• 8 Therefore, the only possible method whereby William Horton could have been covered by Maryland Casualty's policy is if he was operating the automobile in question with the implied permission of Robert Smythe. The Supreme Court in Hays v. Country Mutual Ins. Co., 28 Ill.2d 601, 608, 609, set forth four circumstances under which an implication of authorization from the insured to the original permittee could be found:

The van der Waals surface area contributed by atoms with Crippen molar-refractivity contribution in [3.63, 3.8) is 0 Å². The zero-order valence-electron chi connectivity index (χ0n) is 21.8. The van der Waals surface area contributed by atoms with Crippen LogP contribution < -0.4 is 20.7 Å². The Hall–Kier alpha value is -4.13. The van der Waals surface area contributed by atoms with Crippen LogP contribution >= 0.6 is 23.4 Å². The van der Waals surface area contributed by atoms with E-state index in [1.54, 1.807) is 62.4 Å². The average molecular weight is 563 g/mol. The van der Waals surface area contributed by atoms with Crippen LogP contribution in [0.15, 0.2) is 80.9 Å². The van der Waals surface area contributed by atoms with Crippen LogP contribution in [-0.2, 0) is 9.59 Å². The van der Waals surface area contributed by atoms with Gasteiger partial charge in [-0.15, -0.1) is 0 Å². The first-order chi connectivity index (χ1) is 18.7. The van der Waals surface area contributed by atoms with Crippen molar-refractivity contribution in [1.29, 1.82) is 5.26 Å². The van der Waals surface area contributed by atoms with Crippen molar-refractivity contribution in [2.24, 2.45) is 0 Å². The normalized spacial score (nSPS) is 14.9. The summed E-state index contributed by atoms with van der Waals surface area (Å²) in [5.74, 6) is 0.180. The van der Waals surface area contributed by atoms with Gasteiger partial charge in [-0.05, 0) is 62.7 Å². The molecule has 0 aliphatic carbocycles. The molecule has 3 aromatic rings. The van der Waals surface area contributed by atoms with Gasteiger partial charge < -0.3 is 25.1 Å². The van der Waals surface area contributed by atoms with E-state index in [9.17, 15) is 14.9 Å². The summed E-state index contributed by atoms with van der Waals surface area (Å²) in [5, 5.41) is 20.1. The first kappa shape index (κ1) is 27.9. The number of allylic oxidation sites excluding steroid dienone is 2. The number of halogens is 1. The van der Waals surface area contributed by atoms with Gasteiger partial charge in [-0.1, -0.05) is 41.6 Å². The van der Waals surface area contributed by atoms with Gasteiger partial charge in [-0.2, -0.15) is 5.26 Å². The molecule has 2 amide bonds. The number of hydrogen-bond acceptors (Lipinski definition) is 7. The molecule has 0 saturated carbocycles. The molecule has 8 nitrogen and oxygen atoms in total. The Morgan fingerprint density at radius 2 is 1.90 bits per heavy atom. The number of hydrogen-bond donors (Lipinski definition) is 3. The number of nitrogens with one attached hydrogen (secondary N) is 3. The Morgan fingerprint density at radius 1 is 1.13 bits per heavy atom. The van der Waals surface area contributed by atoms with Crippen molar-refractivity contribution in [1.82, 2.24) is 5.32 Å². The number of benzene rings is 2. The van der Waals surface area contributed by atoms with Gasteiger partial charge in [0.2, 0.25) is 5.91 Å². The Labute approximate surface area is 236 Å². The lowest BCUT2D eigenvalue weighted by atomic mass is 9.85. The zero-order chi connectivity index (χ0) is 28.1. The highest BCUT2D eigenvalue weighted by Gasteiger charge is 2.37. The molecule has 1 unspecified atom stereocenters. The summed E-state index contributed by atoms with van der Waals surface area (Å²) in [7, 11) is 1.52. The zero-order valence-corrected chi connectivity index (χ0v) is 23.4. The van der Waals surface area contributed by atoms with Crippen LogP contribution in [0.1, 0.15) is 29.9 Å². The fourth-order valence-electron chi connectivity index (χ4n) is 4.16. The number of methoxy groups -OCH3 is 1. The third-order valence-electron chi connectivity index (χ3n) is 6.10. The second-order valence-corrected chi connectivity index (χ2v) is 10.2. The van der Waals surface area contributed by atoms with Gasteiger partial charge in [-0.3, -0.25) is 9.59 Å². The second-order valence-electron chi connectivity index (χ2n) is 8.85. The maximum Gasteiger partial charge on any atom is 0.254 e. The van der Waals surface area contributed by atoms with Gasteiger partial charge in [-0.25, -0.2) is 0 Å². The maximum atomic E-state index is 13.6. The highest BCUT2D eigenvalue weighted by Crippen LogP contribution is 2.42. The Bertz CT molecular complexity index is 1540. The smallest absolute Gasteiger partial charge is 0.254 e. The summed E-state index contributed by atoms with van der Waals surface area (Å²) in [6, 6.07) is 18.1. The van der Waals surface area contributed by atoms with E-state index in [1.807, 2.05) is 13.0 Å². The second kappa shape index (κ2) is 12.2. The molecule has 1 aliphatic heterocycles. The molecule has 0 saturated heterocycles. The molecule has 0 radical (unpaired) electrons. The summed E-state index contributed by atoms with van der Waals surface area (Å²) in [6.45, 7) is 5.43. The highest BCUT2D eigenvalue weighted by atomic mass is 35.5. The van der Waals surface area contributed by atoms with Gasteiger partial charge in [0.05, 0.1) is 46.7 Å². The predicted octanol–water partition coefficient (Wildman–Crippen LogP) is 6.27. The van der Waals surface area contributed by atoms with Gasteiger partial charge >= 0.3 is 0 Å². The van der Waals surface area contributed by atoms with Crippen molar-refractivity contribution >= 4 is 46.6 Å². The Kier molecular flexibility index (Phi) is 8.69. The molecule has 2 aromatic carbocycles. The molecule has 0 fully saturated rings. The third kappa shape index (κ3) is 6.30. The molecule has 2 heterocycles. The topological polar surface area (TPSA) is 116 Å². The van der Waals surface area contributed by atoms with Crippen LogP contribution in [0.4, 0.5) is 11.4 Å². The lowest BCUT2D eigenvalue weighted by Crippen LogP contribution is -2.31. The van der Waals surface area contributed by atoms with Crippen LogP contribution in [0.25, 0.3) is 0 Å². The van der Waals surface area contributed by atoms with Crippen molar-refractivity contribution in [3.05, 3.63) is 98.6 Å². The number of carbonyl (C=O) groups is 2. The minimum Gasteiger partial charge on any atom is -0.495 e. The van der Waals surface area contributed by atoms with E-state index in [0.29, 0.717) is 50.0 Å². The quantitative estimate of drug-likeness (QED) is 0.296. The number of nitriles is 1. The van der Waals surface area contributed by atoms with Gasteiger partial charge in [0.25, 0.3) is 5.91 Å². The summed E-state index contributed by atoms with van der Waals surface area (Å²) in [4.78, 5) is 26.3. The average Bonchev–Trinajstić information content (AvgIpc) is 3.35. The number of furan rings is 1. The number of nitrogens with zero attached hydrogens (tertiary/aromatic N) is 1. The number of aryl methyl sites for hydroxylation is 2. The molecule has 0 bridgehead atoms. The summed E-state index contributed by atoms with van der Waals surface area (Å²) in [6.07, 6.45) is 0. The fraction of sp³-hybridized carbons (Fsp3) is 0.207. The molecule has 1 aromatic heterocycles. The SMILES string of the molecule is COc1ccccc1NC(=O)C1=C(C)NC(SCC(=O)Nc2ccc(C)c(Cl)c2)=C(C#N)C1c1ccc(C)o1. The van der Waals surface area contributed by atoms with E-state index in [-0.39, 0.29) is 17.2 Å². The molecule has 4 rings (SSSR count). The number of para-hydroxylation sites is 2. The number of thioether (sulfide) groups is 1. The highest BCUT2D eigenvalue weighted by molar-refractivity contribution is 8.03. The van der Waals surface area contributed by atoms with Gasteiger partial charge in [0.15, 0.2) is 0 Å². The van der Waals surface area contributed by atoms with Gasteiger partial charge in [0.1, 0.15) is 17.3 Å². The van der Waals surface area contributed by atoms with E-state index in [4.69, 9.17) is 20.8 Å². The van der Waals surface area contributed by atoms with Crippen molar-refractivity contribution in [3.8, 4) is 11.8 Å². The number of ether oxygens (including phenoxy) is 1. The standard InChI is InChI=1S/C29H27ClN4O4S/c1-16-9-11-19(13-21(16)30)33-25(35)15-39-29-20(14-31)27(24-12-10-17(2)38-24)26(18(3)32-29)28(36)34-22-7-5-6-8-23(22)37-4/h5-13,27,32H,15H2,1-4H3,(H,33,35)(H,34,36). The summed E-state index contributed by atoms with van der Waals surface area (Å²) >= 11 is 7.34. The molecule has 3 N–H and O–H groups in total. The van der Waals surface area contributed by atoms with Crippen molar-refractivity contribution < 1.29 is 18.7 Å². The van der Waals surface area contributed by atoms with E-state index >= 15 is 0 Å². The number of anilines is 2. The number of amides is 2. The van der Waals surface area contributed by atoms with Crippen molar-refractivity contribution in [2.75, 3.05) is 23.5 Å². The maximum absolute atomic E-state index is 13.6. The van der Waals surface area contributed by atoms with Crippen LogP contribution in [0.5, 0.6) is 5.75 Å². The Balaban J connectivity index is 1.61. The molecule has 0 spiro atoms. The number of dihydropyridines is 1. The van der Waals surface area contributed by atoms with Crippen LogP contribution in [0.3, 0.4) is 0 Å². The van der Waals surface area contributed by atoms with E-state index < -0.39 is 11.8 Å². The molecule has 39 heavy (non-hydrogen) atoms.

"Of course the named insured may by express authorization delegate to his permittee the power to grant permission to others, and circumstances surrounding the original permission may support an implication of such an authorization. Thus where the permittee is in every practical sense the owner of the car, and the named insured holds title for convenience, the general custody and control of the permittee is usually held to empower him to grant permission to others within the scope of an omnibus clause, at least in the absence of express prohibition. (See, e.g., Hinckley v. National Surety Co. (1955), 99 N.H. 373 Ill. App.2d 827; Fireman's Fund Indemnity Co. v. Freeport Insurance Co., 30 Ill. App.2d 69; cf. Norris v. Pacific Indemnity Co. (1952), 39 Cal.2d 420, 247 P.2d 1.) If the original permittee retains control of the car, but turns over its physical operation to a third person while remaining a passenger, an implied permission has been found in the continued use and control of the original permittee. (See Standard Accident Insurance Co. v. New Amsterdam Casualty Co. (7th Cir., 1957), 249 F.2d 847; Fireman's Fund Indemnity Co. v. Freeport Insurance Co., 30 Ill. App.2d 69.) Even where the original permittee is not a passenger, an inference of permission has been sustained where the third person is engaged on some errand or activity for the benefit, advantage, or purposes of the original permittee. (See Aetna Life Insurance Co. v. Chandler (1937), 89 N.H. 95, 193 A. 233.) A course of conduct, establishing that the original permittee was allowing third persons to drive with the knowledge of the named insured and without his objection, may also support a finding of implied permission. See, e.g., Odden v. Union Indemnity Co. (1930), 156 Wn. 10, 286 P. 59; Shoup v. Clemans (1939) (Ohio App.), 31 N.E.2d 103; cf. Goff v. New Amsterdam Casualty Co. 318 Ill. App. 586."